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32 Another trend is that the states with the most mature and · Define criteria for selecting new measures, expansive performance reporting produced interpretive · Identify additional candidate measures, and reports to accompany the published metrics. The Washing- · Select a set of measures from the list of candidates for fur- ton State DOT's Grey Book includes more than 100 pages ther design and implementation. of metrics quarterly. In addition, the DOT accountability website includes links to other department reports of their Integrate Performance Measures into the Organization performance. The Missouri DOT's Tracker includes more than 100 mea- ·Engage internal and external stakeholders to achieve sures, and its monthly report includes more than 220 pages buy-in, of data and interpretation. The Minnesota DOT's Annual · Identify the different decision contexts in which perfor- Transportation Performance Report tracks 16 basic areas of mance measures are to be used (project, corridor, and net- performance and includes 38 pages of explanatory material. work levels and for short- or long-range decisions) and Commonly used metrics address infrastructure condition, refine measures so that they are at the appropriate level of highway safety, project delivery, budgeting, personnel goals, sensitivity, and progress toward specific programs. Less common are · Identify opportunities for using measures that are consis- mobility measures and freight measures. NCHRP Synthesis tent across different organizational units responsible for 311 reviewed the use of performance measures for the moni- various asset classes, modes, or work types, toring and operational management of highway segments · Identify needs for additional data collection, data manage- and systems.3 An assessment of the relative strengths and ment, and analytic tools to support the selected measures, weaknesses of over 70 performance measures in use then was · Design communication devices with formats appropriate performed. The survey of DOTs and metropolitan planning to the target audiences, and organizations (MPOs) yielded the list of performance mea- · Document measure definitions and procedures. sures shown on Table 3.1. The Responses column shows how many responding agencies use the measure. Note that freight Establish Performance Targets performance measure use is low, as is the use of measures that capture real-time highway operations. · Define the context for target setting and establish time Measures of the number of persons or vehicles served horizon(s), were most commonly reported as the most important mea- · Determine which measures should have targets, sures, including volume, vehicle-miles traveled (VMT), · Develop long-term goals based on consideration of techni- persons served expressed in person-miles traveled, and cal and economic factors, freight-volume served expressed in truck-miles traveled. · Consider current and future funding availability, With respect to freight, the synthesis suggests that measures · Analyze resource allocation scenarios and tradeoffs, could be developed to reflect the freight system and could use · Consider policy and public-input implications for target data such as vehicle length, height, and weight, the number setting, and of axles, safety inspection statistics, truck crashes, commer- · Establish targets and track progress. cial vehicle enforcement/inspection times and costs, railroad crossing protection, and weigh-in-motion information. States Use Only a Handful Public-Sector Logic for of Freight Measures Selecting Measures Although the research literature identified hundreds of NCHRP Report 5514 recommends a step-by-step process potential freight performance measures, in practice the specifically for developing asset management measures, but minority of states that have freight performance measures the process can be applied to most categories of measures: use only a handful. Mature performance measurement states such as Washington, Missouri, and Minnesota use between Identify Performance Measures 5 and 10 measures. It was noticeable that no two states had the same measures, and in most cases there were wide differ- · Inventory existing performance measures and identify ences in the metrics. Although states reported freight perfor- how they are being used, mance metrics, most of the metrics were not used to calibrate · Identify gaps to be addressed based on coverage of critical performance of specific state programs. Exceptions were for outcome areas for agency goals and objectives and support Missouri's customer satisfaction with its motor carrier office. for the asset-management best practices, Generic measures such as travel time in freight-significant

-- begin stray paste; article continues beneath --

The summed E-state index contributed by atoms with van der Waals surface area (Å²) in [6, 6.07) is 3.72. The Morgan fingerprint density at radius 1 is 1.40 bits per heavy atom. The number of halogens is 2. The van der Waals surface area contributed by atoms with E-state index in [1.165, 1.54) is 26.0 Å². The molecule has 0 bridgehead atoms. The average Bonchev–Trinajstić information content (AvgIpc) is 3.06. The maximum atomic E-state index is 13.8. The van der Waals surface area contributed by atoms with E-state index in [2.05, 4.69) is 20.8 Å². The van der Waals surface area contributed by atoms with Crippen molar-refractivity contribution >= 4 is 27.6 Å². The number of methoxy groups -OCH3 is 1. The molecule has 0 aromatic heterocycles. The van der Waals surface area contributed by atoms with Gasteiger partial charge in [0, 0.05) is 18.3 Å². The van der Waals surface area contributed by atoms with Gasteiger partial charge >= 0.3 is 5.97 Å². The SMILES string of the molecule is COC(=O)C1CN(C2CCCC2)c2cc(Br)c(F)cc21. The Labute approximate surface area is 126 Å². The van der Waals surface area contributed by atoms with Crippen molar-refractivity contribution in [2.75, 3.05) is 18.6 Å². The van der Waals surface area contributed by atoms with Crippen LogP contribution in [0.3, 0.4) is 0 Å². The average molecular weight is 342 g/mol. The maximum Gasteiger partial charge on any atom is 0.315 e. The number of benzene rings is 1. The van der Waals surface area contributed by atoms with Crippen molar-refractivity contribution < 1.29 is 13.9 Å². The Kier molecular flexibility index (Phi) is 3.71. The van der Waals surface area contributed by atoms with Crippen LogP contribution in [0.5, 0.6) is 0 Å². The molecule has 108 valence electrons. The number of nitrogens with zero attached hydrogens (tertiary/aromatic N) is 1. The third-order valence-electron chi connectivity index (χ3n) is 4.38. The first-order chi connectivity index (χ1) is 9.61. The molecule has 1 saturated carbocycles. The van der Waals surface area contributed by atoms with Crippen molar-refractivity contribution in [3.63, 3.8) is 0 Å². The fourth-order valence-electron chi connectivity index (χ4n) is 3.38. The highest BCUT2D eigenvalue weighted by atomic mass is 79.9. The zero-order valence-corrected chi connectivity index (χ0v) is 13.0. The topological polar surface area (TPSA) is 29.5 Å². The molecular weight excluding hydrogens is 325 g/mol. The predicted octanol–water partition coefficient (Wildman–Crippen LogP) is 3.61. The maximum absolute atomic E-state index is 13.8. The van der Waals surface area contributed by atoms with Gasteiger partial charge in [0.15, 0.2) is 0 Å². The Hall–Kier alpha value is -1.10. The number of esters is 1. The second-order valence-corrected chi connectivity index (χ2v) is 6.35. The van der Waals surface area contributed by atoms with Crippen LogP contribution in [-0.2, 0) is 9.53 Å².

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33 Table Table3.1.Examined performance 3.1. Examined measures. performance measures. Performance Measure Typical Definition Responses Qualitative assessment of highway point, segment, or system Level of Service (LOS) 11 using A (best) to F (worst) based on measures of effectiveness Annual average daily traffic, peak-hour traffic, or peak-period Traffic Volume 11 traffic Vehicle-Miles Traveled Volume times length 10 Travel Time Distance divided by speed 8 Speed Distance divided by travel time 7 Incidents Traffic interruption caused by crash or other unscheduled event 6 Duration of Congestion Period of congestion 5 Percent of System Percent of miles congested (usually defined based on LOS E 5 Congested or F) Vehicle Occupancy Persons per vehicle 5 Percent of Travel Percent of vehicle-miles or person-miles traveled 4 Congested Delay Caused by Increase in travel time caused by an incident 3 Incidents Density Vehicles per lane, per period 3 Rail Crossing Incidents Traffic crashes that occur at highway-rail grade crossings 3 Travel time increases from congestion; this measure does not Recurring Delay 3 consider incidents Value of driver's time during a trip and any expenses incurred Travel Costs during the trip (vehicle ownership and operating expenses or 3 tolls or traffic) Weather-related Traffic interruption caused by inclement weather 3 Incidents Period required for an incident to be identified, to be verified, Response Times to and for an appropriate action to alleviate the interruption to 2 Incidents traffic to arrive at the scene Commercial Vehicle Number of violations issued by law enforcement based on 1 Safety Violations vehicle weight, size, or safety Evacuation Clearance Reaction and travel time for evacuees to leave an area at risk 1 Time Response Time to Period required for an incident to be identified, to be verified, Weather-related and for an appropriate action to alleviate the interruption to 1 Incidents traffic to arrive at the scene Security for Highway and Number of violations issued by law enforcement for acts of 1 Transit violence against travelers Toll Revenue Dollars generated from tolls 1 Travel Time Reliability Several definitions are used 1 Source: PBS&J. NCHRP Synthesis 311: Operational Effectiveness for Highway Segments and Systems. Transportation Research Board of the National Academies, Washington, D.C., 2003, Table 6, p. 22. 1